Notes: LD means "Lunar Distance." 1 LD = 384,401 km, the distance between Earth and the Moon. 1 LD also equals 0.00256 AU. MAG is the visual magnitude of the asteroid on the date of closest approach.

 Cosmic Rays in the Atmosphere

Situation Report -- Oct. 30, 2015Stratospheric Radiation (+37o N)

Cosmic ray levels are elevated(+6.1% above the Space Age median). The trend is flat. Cosmic ray levels have increased +0% in the past month.

Sept. 06: 4.14 uSv/hr (414 uRad/hr)

Sept. 12: 4.09 uSv/hr (409 uRad/hr)

Sept. 23: 4.12 uSv/hr (412 uRad/hr)

Sept. 25: 4.16 uSv/hr (416 uRad/hr)

Sept. 27: 4.13 uSv/hr (413 uRad/hr)

Oct. 11: 4.02 uSv/hr (402 uRad/hr)

Oct. 22: 4.11 uSv/hr (411 uRad/hr)

These measurements are based on regular space weather balloon flights: learn more.

Approximately once a week, and the students of Earth to Sky Calculus fly "space weather balloons" to the stratosphere over California. These balloons are equipped with radiation sensors that detect cosmic rays, a surprisingly "down to Earth" form of space weather. Cosmic rays can seed cloudstrigger lightning, and penetrate commercial airplanes. Our measurements show that someone flying back and forth across the continental USA, just once, can absorb as much ionizing radiation as 2 to 5 dental X-rays. For example, here is the data from a flight on Oct. 22, 2015:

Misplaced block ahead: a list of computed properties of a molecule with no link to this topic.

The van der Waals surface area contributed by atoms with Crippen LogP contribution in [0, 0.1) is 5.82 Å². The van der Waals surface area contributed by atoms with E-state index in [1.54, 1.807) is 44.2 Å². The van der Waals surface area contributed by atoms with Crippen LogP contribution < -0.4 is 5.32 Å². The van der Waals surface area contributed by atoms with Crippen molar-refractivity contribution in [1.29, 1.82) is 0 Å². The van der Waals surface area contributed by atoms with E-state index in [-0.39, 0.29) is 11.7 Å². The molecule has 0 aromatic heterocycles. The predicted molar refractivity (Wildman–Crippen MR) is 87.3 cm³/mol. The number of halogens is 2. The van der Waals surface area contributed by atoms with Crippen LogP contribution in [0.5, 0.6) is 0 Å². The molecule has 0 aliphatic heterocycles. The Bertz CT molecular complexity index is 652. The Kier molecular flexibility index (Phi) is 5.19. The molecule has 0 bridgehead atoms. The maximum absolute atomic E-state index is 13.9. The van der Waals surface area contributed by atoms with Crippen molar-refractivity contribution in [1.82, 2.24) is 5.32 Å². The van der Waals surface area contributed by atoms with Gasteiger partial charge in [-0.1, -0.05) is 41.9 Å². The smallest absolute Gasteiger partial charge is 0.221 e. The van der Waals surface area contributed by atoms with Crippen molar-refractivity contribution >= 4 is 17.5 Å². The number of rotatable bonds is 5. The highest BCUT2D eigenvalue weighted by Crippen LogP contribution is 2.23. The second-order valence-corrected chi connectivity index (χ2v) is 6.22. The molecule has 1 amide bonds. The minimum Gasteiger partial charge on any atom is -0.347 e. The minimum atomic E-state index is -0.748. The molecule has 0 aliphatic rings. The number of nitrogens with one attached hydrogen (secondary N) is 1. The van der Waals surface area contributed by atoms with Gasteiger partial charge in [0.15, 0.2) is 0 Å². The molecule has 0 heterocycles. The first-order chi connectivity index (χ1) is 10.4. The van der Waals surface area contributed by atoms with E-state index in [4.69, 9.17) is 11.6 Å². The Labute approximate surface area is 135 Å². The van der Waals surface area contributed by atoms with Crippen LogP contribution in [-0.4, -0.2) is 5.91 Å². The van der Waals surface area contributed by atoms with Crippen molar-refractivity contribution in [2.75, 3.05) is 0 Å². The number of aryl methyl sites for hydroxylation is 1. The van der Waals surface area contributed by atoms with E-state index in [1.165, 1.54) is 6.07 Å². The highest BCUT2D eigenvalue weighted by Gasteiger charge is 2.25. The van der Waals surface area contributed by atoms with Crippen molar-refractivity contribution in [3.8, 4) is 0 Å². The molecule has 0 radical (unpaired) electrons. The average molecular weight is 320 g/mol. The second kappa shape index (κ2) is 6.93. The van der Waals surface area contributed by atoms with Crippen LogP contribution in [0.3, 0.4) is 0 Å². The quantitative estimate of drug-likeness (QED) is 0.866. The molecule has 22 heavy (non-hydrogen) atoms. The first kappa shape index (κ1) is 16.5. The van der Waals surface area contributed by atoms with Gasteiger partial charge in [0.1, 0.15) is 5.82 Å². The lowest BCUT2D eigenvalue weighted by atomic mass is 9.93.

Radiation levels peak at the entrance to the stratosphere in a broad region called the "Pfotzer Maximum." This peak is named after physicist George Pfotzer who discovered it using balloons and Geiger tubes in the 1930s. Radiation levels there are more than 80x sea level.

Note that the bottom of the Pfotzer Maximim is near 55,000 ft. This means that some high-flying aircraft are not far from the zone of maximum radiation. Indeed, according to the Oct 22th measurements, a plane flying at 45,000 feet is exposed to 2.79 uSv/hr. At that rate, a passenger would absorb about one dental X-ray's worth of radiation in about 5 hours.